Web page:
December 17, 2018
[Digital image available upon request]
Williamstown, Massachusetts—Olivier Meslay, Hardymon Director of the Clark Art Institute, presents the free lecture “Turner and Constable: Stark Contrasts” on Sunday, January 6 at 3 pm. The talk will be held in the auditorium, located in the Manton Research Center.
Meslay highlights differences in the lives and works of J. M. W. Turner (English, 1775–1851) and John Constable (English, 1776–1837), preeminent landscape painters of the nineteenth century. While both hailed from England and were associated with London’s Royal Academy—training in its schools and exhibiting in annual summer exhibitions—the two artists diverged in their choices of subjects, the way they handled paint, and their domestic priorities. Meslay discusses works on view in Turner and Constable: The Inhabited Landscape to underscore how these sometime rivals raised the status of landscape painting in distinctive ways. 
Turner and Constable: The Inhabited Landscape, on view through March 10, 2019, features more than fifty paintings, drawings and watercolors, prints, and books. The works in the show are primarily drawn from the Clark’s Manton Collection of British Art, created by Sir Edwin and Lady Manton and given to the Clark by the Manton Art Foundation in 2007. This transformative gift included more than 250 oil paintings, sketches, works on paper, and prints, making the Clark a center for the study of nineteenth-century British Art.


The Clark Art Institute, located in the Berkshires of western Massachusetts, is one of a small number of institutions globally that is both an art museum and a center for research, critical discussion, and higher education in the visual arts. Opened in 1955, the Clark houses exceptional European and American paintings and sculpture, extensive collections of master prints and drawings, English silver, and early photography. Acting as convener through its Research and Academic Program, the Clark gathers an international community of scholars to participate in a lively program of conferences, colloquia, and workshops on topics of vital importance to the visual arts. The Clark library, consisting of more than 270,000 volumes, is one of the nation’s premier art history libraries. The Clark also houses and co-sponsors the Williams College Graduate Program in the History of Art.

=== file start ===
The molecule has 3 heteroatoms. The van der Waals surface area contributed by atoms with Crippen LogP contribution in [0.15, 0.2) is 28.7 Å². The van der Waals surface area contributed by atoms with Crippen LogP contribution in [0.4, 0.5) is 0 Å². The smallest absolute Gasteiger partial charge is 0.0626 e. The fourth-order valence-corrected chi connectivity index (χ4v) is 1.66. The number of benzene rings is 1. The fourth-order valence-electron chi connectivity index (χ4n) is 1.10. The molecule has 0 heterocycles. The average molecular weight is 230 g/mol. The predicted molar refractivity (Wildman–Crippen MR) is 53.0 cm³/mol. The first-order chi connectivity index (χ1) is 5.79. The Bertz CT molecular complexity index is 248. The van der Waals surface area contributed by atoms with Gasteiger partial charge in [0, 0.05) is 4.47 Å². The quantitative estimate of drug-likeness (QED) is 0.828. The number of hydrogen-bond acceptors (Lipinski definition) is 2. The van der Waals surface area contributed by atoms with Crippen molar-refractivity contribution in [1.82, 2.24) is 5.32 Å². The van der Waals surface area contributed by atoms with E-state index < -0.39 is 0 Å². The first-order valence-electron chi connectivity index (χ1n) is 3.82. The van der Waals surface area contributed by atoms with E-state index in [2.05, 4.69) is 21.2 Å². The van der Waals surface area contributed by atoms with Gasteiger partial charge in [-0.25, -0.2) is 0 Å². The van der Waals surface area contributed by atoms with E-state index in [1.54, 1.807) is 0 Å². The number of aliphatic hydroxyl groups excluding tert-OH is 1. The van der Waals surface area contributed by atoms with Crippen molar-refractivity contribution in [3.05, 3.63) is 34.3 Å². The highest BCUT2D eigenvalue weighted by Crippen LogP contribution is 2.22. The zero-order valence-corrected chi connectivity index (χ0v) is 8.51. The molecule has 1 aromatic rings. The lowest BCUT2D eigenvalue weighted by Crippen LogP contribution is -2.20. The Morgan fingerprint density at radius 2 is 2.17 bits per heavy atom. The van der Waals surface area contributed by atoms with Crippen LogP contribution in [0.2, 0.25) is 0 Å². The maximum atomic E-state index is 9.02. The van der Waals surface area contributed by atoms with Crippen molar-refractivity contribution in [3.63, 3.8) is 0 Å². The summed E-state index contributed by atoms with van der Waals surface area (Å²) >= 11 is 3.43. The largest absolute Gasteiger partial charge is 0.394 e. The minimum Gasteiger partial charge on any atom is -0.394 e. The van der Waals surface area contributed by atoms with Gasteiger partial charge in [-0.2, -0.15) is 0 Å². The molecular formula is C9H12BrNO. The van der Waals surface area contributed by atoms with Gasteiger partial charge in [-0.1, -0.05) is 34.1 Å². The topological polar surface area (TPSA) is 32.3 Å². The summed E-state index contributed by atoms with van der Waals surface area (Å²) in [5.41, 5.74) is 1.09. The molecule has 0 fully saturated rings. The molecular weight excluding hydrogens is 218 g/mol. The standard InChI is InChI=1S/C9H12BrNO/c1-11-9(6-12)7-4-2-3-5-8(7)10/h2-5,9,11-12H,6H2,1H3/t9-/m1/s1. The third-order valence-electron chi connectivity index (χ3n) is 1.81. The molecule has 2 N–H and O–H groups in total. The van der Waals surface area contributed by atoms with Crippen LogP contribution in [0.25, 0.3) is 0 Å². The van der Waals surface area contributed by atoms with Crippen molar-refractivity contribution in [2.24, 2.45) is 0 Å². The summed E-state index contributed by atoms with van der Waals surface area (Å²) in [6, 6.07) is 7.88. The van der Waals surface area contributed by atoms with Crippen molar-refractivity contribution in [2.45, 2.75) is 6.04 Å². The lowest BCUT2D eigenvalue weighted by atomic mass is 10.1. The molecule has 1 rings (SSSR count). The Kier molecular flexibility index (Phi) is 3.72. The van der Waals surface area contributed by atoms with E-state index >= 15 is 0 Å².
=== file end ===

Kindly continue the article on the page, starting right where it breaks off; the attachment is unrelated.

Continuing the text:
The Clark, which has a three-star rating in the Michelin Green Guide, is located at 225 South Street in Williamstown, Massachusetts. Galleries are open Tuesday through Sunday, 10 am to 5 pm; open daily in July and August. Admission is $20; free year-round for Clark members, children 18 and younger, and students with valid ID. Free admission is available through several programs, including First Sundays Free; a local library pass program; EBT Card to Culture; Bank of America Museums on Us; and Blue Star Museums. For more information on these programs and more, visit or call 413 458 2303.
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